The California Legislature has taken the first step toward putting warning labels on beverages containing high amounts of sugar, saying it contributes to health problems.

Can wine be far behind?

Warning labels are required on all alcoholic beverages ever since the Alcoholic Beverage Labeling Act of 1988 required them when it was made into law. At the time the wine industry was irate, saying no one would read the statement and that it added an unnecessary expense to wines.

And they added that such a statement would dissuade no wine lovers from buying their favorite sauvignon blanc.

Last week the California state Senate passed, and sent to the Assembly, a bill that would require beverages with added sugars to carry a statement that "Drinking beverages with added sugar contributes to obesity, diabetes and tooth decay."

Many wines these days contain sugars, such as Moscato, dessert wines, and even some of the new sweet red wines. As a result, some in the industry may fear that the soda-sweetness warning-label bill could eventually be extended to wine.

Have little fear. It's unlikely wine would ever be targeted for its sweetness content, and one key reason is the operative phrase "added sugars."

Almost all wines that are sweet do not have sugars added; any sugars in wine are usually the result of stopping the fermentation before all the sugar is turned into alcohol. (In California, it's not legal to use sugar in the making of wine.)

Another important point is that the sugar in all but the sweetest dessert wines is nominal, usually well under the level found in soft drinks. In most off-dry wines, like Riesling, the amount of sugar is rarely more than 3 percent.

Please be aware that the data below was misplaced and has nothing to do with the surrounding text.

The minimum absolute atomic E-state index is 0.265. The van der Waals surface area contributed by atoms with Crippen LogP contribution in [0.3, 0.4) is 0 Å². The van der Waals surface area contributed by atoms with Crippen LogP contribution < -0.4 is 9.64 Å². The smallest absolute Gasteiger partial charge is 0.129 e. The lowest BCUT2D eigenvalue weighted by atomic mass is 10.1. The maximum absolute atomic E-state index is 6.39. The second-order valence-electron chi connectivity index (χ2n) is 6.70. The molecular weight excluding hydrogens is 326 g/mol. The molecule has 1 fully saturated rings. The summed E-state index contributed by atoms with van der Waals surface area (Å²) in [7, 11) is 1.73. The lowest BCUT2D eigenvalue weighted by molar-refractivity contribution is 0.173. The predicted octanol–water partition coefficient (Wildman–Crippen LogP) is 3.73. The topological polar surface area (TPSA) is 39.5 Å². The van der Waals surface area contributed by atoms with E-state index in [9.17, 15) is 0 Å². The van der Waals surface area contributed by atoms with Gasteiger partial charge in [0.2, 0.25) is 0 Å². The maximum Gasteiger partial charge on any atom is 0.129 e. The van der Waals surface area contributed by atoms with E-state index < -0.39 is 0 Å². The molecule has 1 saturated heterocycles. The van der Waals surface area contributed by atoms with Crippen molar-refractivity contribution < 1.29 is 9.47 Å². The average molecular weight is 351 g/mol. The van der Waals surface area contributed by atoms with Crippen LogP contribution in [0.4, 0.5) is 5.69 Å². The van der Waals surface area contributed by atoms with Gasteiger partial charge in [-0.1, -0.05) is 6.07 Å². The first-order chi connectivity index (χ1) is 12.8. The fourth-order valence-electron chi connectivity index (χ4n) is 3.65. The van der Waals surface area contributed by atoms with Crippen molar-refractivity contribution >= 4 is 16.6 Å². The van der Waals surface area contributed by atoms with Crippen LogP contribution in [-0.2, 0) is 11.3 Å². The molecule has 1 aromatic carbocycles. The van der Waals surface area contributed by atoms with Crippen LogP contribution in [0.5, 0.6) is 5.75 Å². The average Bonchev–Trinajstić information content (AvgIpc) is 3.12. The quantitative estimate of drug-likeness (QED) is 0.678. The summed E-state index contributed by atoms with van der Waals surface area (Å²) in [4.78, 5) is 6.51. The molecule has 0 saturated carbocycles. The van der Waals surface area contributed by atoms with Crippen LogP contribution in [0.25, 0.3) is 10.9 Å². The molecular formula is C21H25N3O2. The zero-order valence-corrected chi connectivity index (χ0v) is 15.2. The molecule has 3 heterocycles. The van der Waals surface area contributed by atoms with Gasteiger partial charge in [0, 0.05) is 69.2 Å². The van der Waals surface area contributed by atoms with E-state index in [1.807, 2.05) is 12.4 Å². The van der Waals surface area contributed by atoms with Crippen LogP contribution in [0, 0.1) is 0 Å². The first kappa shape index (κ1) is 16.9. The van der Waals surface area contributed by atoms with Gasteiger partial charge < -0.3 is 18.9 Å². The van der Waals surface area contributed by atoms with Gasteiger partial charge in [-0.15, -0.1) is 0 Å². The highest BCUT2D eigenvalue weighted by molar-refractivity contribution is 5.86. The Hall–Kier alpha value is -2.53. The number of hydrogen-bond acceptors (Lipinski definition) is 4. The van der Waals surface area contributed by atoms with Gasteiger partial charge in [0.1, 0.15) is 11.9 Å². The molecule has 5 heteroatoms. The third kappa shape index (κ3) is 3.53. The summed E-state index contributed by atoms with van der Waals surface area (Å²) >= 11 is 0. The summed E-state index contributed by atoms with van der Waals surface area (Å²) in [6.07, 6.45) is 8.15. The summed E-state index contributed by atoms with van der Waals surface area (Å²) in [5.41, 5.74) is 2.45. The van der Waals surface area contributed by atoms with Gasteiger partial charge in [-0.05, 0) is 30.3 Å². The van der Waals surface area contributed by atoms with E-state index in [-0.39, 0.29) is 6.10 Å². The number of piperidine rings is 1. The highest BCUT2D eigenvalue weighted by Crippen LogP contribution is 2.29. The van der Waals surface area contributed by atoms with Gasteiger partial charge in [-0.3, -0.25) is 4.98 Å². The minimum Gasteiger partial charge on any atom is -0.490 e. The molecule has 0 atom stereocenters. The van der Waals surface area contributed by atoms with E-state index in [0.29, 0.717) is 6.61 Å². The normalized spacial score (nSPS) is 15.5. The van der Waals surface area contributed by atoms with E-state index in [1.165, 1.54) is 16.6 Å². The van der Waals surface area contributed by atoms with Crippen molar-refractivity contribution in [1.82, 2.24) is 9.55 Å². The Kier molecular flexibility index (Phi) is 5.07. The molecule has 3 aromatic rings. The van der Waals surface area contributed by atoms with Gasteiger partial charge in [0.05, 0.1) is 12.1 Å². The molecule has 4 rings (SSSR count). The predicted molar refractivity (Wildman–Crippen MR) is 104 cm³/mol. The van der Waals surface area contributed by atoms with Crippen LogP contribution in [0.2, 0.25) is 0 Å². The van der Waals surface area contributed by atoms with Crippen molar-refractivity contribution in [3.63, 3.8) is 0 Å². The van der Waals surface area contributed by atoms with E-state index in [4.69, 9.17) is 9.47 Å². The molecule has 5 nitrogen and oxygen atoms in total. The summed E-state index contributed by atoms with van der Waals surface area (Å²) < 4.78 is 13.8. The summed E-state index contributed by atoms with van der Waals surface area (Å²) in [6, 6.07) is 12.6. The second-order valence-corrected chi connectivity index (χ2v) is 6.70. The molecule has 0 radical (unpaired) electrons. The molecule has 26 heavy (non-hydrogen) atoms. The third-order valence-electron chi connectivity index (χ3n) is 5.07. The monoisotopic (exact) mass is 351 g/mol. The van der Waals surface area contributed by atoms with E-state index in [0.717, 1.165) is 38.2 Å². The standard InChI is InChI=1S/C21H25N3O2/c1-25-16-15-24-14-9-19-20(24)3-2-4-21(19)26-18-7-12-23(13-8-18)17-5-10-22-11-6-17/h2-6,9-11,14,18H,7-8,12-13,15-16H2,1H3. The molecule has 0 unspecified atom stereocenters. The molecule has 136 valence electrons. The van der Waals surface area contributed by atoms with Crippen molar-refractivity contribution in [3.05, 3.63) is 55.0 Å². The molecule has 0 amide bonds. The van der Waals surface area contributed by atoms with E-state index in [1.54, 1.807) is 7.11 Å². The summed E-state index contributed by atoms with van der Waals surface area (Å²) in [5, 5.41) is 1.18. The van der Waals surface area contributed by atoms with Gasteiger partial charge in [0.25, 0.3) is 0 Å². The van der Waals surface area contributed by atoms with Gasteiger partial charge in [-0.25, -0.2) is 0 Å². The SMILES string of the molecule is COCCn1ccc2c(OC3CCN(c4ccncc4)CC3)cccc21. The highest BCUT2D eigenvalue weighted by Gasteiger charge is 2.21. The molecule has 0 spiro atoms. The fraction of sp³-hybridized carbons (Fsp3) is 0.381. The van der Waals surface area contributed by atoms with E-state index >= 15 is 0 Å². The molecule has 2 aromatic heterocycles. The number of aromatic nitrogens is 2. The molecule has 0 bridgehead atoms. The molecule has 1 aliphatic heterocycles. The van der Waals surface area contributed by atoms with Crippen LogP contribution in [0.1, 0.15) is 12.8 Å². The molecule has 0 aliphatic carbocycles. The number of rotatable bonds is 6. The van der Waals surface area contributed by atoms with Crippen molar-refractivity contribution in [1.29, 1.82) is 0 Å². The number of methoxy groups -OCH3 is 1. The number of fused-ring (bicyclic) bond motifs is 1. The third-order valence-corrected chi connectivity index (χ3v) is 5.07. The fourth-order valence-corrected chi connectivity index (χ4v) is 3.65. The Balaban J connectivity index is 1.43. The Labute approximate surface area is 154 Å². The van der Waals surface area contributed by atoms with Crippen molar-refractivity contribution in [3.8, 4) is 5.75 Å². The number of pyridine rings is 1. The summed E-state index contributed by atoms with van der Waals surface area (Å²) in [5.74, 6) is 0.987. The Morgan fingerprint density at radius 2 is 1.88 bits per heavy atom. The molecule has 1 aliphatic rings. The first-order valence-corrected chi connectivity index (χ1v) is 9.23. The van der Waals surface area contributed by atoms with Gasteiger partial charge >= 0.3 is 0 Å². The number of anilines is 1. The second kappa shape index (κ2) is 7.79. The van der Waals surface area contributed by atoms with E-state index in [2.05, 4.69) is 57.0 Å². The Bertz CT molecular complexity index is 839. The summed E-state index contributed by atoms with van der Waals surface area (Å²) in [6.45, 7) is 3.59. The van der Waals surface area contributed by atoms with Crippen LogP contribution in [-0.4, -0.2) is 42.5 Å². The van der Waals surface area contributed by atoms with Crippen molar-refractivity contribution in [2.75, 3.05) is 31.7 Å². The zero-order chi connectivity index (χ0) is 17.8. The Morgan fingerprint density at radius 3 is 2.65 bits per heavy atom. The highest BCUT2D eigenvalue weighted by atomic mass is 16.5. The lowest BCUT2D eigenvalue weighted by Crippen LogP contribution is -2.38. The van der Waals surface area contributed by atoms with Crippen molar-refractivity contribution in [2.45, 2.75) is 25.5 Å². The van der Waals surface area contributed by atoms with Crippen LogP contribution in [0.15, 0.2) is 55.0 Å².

Still, the California beverage bill is troubling because a few legislators would love to applaud themselves as doing something about a problem that otherwise has no real solution.

Thinking of ways to protect Americans from themselves, Congress (since it's not doing very much of anything these days) might imagine the multitude of warning labels that it could mandate for various products:

On microwaves: "Warning: Do not insert pets."

On shovels: "Warning: This is not a fly swatter."

On bungee cords: "Warning: Just because Angus MacGyver did it doesn't mean it will actually work."

On lawn mowers: "Warning: Do not use for haircuts."

On electric irons: "Warning: If using as a paper weight, do not plug in."

On pencils: "Warning: Do not use in place of cotton swabs."

And of course there is the one warning that Congress completely forgot to add to the current Government Warning on all alcoholic beverages:

"Drowning hazard."

If you think this is a joke, just remember: Real-world legislators actually think they are doing something when they pass such warning legislation.

Dan Berger lives in Sonoma County, where he publishes "Vintage Experiences," a weekly wine newsletter. Write to him